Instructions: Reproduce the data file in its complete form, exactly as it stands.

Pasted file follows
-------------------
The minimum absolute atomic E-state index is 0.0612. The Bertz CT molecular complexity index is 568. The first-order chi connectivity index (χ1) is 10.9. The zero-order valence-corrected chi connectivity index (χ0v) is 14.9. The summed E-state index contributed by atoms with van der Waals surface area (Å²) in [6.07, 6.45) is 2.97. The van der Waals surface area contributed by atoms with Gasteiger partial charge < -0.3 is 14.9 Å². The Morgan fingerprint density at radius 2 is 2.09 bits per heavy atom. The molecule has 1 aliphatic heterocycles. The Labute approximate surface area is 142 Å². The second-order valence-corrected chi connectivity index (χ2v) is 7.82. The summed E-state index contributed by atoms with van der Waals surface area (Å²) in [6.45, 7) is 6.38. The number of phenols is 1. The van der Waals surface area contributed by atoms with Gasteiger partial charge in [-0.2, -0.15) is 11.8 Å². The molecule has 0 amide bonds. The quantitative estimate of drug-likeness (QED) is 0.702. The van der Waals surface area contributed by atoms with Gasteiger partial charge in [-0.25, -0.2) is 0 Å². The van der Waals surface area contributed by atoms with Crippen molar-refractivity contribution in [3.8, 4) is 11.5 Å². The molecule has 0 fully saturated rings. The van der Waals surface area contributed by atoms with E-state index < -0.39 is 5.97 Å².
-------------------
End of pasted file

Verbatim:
The minimum absolute atomic E-state index is 0.0612. The Bertz CT molecular complexity index is 568. The first-order chi connectivity index (χ1) is 10.9. The zero-order valence-corrected chi connectivity index (χ0v) is 14.9. The summed E-state index contributed by atoms with van der Waals surface area (Å²) in [6.07, 6.45) is 2.97. The van der Waals surface area contributed by atoms with Gasteiger partial charge < -0.3 is 14.9 Å². The Morgan fingerprint density at radius 2 is 2.09 bits per heavy atom. The molecule has 1 aliphatic heterocycles. The Labute approximate surface area is 142 Å². The second-order valence-corrected chi connectivity index (χ2v) is 7.82. The summed E-state index contributed by atoms with van der Waals surface area (Å²) in [6.45, 7) is 6.38. The number of phenols is 1. The van der Waals surface area contributed by atoms with Gasteiger partial charge in [-0.2, -0.15) is 11.8 Å². The molecule has 0 amide bonds. The quantitative estimate of drug-likeness (QED) is 0.702. The van der Waals surface area contributed by atoms with Gasteiger partial charge in [-0.25, -0.2) is 0 Å². The van der Waals surface area contributed by atoms with Crippen molar-refractivity contribution in [3.8, 4) is 11.5 Å². The molecule has 0 fully saturated rings. The van der Waals surface area contributed by atoms with E-state index < -0.39 is 5.97 Å².